Chapter

Estimation

Qin Duo

in The Formation of Econometrics

Published in print July 1997 | ISBN: 9780198292876
Published online November 2003 | e-ISBN: 9780191596803 | DOI: http://dx.doi.org/10.1093/0198292872.003.0004
 Estimation

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Narrates the process of how estimation was formalized. Estimation can be seen as the genesis of econometrics, since finding estimates for coefficients of economically meaningful relationships has always been the central motive and fulfilment of applied modelling activities. The process therefore became separated out as one of the basic steps along with model construction, identification, and testing. Subsequent research activities in estimation were confined to technical development of new optimal estimators for increasingly complicated model forms. The first section of the chapter describes the early developments in estimation methods centring around the least squares (LS) principle; how this led to the maximum‐likelihood (ML) method in a simultaneous‐equations system is the content of the second section; the third section turns to look at special problems in the context of time‐series analysis; other developments concerning errors‐in‐variables models are summed up in the fourth section; and the final completion of basic estimation theory in orthodox econometrics takes up the final section.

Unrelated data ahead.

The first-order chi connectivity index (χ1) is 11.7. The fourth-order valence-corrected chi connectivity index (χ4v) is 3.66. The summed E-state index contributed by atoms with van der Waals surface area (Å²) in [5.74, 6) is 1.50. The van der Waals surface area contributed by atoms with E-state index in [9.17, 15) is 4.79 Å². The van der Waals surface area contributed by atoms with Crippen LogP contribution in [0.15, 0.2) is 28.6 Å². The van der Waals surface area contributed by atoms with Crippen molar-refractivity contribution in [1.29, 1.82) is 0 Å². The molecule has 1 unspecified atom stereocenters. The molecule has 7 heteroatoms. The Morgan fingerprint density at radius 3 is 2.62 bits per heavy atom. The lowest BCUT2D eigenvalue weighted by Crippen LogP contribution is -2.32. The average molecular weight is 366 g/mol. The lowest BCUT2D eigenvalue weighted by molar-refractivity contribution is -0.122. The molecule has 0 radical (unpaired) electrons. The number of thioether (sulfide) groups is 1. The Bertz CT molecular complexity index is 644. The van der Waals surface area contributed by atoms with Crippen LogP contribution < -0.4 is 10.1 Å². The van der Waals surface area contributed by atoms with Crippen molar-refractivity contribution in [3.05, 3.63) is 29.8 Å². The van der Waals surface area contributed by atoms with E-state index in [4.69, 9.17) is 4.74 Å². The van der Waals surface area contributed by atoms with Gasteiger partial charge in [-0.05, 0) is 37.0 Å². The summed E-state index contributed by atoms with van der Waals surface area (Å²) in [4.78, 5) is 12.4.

Keywords: coefficients; econometric modelling; econometric models; econometrics; errors‐in‐variables models; estimation; estimation theory; history; least squares method; maximum‐likelihood method; simultaneous‐equations model formulation; time‐series analysis

Chapter.  10707 words. 

Subjects: History of Economic Thought

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